Dakar Rally : Volkswagen Motorsport - Leg 9
After making an impressive start to the 29 th Dakar Rally the Volkswagen team was dealt a cruel blow today: The factory duo Giniel de Villiers/Dirk von Zitzewitz (South Africa/Germany) started the ninth stage as leaders but, like
their team mates Carlos Sainz/Michel Périn (Spain/France) in fourth place, were also stopped by a technical defect on the Race Touareg 2 during the ninth stage from Tichit to Nema in Mauritania.
A cam follower in the engine's valve train broke on Giniel de Villiers' car. A hole was punched in the valve cover as a result, and the escaping oil ignited on the hot turbocharger. The flames were doused immediately with the onboard fire extinguisher. The car is being towed back to the bivouac by one of the Race-Trucks. Carlos Sainz, who had led the rally comfortably, was slowed when his engine cut-out suddenly and refused to restart probably due to an electrical problem. He is also being towed to the bivouac.
Volkswagen had led the Dakar Rally convincingly from the start on 6 January in Lisbon until today, 15 January. The de Villiers/von Zitzewitz tandem held a 31 minute lead entering the ninth stage. Sainz/Périn only lost second overall on the eighth stage after a hydraulic steering hose chaffed through, and which left Sainz without steering assistance. Volkswagen was able to win six of the nine stages run to date.
Carlos Sousa/Andy Schulz (Portugal/Germany) in the Lagos Team Race Touareg and the factory pairing of Mark Miller/Ralph Pitchford (USA/South Africa) ended the ninth stage in seventh and ninth positions respectively, each about half-an-hour behind the winner after sacrificing valuable time to help Sainz. In the overall classification, which is now led by Stéphane Peterhansel (France/Mitsubishi), Miller/Pitchford and Sousa/Schulz hold sixth and seventh positions.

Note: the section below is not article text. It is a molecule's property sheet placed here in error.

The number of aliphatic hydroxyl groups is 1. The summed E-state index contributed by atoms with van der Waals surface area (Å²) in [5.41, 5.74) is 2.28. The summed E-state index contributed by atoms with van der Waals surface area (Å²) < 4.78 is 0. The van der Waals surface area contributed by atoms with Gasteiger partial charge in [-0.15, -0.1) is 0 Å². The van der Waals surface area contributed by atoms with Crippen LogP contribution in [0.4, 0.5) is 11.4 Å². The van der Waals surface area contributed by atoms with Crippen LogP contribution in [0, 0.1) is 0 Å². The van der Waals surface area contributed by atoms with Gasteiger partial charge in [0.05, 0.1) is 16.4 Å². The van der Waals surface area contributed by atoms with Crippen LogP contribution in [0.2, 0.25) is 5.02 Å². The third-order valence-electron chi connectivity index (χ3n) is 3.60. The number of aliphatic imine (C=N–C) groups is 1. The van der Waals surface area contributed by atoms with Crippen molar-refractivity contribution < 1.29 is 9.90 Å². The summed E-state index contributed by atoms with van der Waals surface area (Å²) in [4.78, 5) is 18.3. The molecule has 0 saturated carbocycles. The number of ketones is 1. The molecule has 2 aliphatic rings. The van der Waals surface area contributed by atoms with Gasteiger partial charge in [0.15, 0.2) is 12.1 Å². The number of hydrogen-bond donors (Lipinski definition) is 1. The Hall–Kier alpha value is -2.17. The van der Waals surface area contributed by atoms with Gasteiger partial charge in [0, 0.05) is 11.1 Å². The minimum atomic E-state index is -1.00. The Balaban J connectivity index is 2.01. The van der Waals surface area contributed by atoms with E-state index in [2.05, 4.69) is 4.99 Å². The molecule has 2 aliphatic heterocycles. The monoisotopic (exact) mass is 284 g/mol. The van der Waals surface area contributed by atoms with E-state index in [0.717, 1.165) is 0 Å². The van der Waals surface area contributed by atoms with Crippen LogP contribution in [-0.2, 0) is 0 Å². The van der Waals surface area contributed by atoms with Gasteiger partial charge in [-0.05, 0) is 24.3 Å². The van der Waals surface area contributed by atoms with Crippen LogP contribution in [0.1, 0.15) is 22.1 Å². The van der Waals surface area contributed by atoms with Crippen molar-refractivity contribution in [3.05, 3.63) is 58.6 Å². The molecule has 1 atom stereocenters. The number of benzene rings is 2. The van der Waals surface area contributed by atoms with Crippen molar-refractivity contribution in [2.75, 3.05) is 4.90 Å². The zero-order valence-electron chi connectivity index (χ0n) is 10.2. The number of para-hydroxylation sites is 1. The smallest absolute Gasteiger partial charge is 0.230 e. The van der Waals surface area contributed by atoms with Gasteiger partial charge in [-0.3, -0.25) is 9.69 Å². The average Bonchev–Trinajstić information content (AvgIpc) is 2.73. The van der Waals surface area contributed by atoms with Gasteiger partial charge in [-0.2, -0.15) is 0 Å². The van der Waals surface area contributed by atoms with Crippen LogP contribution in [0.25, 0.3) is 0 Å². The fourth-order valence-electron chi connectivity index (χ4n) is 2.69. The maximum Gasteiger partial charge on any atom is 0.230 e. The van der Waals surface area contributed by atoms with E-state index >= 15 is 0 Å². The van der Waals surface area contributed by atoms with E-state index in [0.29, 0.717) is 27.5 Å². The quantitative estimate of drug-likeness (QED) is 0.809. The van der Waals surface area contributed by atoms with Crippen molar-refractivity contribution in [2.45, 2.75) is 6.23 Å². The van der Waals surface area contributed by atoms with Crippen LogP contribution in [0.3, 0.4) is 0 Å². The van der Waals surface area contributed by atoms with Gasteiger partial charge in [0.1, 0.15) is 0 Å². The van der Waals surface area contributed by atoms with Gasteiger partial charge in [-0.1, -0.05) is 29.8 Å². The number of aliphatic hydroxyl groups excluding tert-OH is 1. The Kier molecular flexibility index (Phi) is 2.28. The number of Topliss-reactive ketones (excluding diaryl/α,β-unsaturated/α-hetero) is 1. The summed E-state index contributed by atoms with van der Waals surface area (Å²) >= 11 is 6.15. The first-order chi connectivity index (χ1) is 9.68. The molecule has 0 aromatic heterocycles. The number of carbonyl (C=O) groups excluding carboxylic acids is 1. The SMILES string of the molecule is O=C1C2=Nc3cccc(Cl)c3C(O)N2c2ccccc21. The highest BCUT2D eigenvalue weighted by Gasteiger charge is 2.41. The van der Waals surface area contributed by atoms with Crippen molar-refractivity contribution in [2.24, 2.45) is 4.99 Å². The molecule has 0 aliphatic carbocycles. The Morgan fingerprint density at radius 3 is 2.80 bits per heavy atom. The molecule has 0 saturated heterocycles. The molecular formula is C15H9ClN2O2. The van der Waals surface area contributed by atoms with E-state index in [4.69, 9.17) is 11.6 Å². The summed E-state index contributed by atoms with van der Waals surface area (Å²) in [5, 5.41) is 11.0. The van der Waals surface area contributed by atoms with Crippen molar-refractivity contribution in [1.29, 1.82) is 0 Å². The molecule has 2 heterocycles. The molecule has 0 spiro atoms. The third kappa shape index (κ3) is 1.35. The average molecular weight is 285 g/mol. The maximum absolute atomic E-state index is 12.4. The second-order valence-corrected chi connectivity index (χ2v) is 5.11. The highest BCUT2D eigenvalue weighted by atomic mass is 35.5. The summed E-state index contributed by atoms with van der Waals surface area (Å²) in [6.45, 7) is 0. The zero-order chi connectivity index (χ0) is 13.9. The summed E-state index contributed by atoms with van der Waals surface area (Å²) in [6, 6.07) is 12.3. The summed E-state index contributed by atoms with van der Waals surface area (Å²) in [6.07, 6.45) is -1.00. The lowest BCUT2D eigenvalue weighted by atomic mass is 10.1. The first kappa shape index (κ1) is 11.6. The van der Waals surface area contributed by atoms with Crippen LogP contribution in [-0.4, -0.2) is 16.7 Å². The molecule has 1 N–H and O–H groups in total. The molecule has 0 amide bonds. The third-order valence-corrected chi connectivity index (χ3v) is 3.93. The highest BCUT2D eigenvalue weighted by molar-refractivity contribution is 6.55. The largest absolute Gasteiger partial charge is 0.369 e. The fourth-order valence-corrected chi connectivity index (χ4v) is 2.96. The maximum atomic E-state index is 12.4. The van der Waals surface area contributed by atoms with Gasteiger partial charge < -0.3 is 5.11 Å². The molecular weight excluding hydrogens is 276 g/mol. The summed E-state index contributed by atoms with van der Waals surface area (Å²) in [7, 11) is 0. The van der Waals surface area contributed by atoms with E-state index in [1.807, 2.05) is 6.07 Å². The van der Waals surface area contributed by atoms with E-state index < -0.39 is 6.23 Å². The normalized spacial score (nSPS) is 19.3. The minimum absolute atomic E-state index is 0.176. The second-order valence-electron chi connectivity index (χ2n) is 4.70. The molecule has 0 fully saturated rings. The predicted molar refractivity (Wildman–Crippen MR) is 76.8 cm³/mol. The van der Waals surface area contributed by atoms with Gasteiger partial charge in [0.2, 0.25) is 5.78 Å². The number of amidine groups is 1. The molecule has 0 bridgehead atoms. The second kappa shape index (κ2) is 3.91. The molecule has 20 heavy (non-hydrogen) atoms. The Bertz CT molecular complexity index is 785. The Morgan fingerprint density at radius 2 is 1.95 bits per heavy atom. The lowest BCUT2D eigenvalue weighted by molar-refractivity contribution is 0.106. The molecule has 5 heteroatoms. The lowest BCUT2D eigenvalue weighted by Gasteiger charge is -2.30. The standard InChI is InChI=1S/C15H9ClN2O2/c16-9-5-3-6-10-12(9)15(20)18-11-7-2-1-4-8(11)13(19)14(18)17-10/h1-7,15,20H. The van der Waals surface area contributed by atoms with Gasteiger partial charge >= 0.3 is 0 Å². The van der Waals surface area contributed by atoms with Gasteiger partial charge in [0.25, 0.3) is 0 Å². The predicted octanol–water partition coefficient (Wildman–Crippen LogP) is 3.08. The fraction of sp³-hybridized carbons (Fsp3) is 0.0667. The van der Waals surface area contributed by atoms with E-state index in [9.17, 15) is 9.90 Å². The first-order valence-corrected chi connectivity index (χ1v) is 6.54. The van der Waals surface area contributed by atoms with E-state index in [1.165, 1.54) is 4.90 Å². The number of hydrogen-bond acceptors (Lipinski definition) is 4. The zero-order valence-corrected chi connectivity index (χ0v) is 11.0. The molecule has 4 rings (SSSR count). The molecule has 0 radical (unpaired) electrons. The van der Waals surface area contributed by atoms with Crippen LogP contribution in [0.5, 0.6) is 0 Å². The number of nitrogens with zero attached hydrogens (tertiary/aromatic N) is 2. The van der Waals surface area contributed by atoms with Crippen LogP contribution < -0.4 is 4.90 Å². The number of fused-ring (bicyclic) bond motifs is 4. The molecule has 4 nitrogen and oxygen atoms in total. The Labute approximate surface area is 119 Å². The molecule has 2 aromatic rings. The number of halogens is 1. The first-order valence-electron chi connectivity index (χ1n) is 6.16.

Kris Nissen - Volkswagen Motorsport Director :
“We were on the receiving end of a couple of hard blows today. However, it doesn't change the fact that I am extremely proud of the team. Everybody made a huge contribution to enable Volkswagen to lead the rally from the opening day and to get the better of Mitsubishi in direct competition – until yesterday. It's difficult for us to accept that we are no longer leading and that it is almost impossible to win now. You can win innumerable stages during this rally and must nevertheless only lose one to be the loser at the finish. This is the difference between the Dakar Rally and other competitions such as a football season, in which a single loss does not cost the championship. Our objectives now are to enable Giniel and Carlos to continue, to score as many good stage results as possible and to claim a tidy result at finish.”
N°301 - Giniel de Villiers :
“We were leading the rally when a roller tappet in the valve train broke. It punched a hole in the cylinder head cover and the escaping oil momentarily caught fire. We were able to put the flash fire out with the onboard fire extinguisher. The damage couldn't be repaired on the stage, which is why we had to be towed-in by the Race Truck.”
N°303 - Carlos Sainz :
“The engine died and never restarted after we'd made a hard landing in a pothole. Mark Miller stopped to help, as did Carlos Sousa. The engine refused to fire up again even after we'd replaced the electronic components and tried to bump start it. So, the Race-Truck hitched us up.”
N°305 - Mark Miller :
“We ran at an excellent pace, we overtook a Mitsubishi and a BMW and were lying third at the first time check point. When we came across Giniel, we stopped for about 30 seconds but he told us to continue. Later we followed Luc Alphand, but drove defensively – so, he had nothing to worry about. Then we made an inspired move: Carlos Sainz was shadowing us very closely. We let him past, what Alphand didn't notice, and so he let Carlos past by mistake because he thought that it was my car. Unfortunately, Carlos ground to a halt. We pulled up alongside him and worked for around 35 minutes trying to repair the car, we changed the ECU – all to no avail.”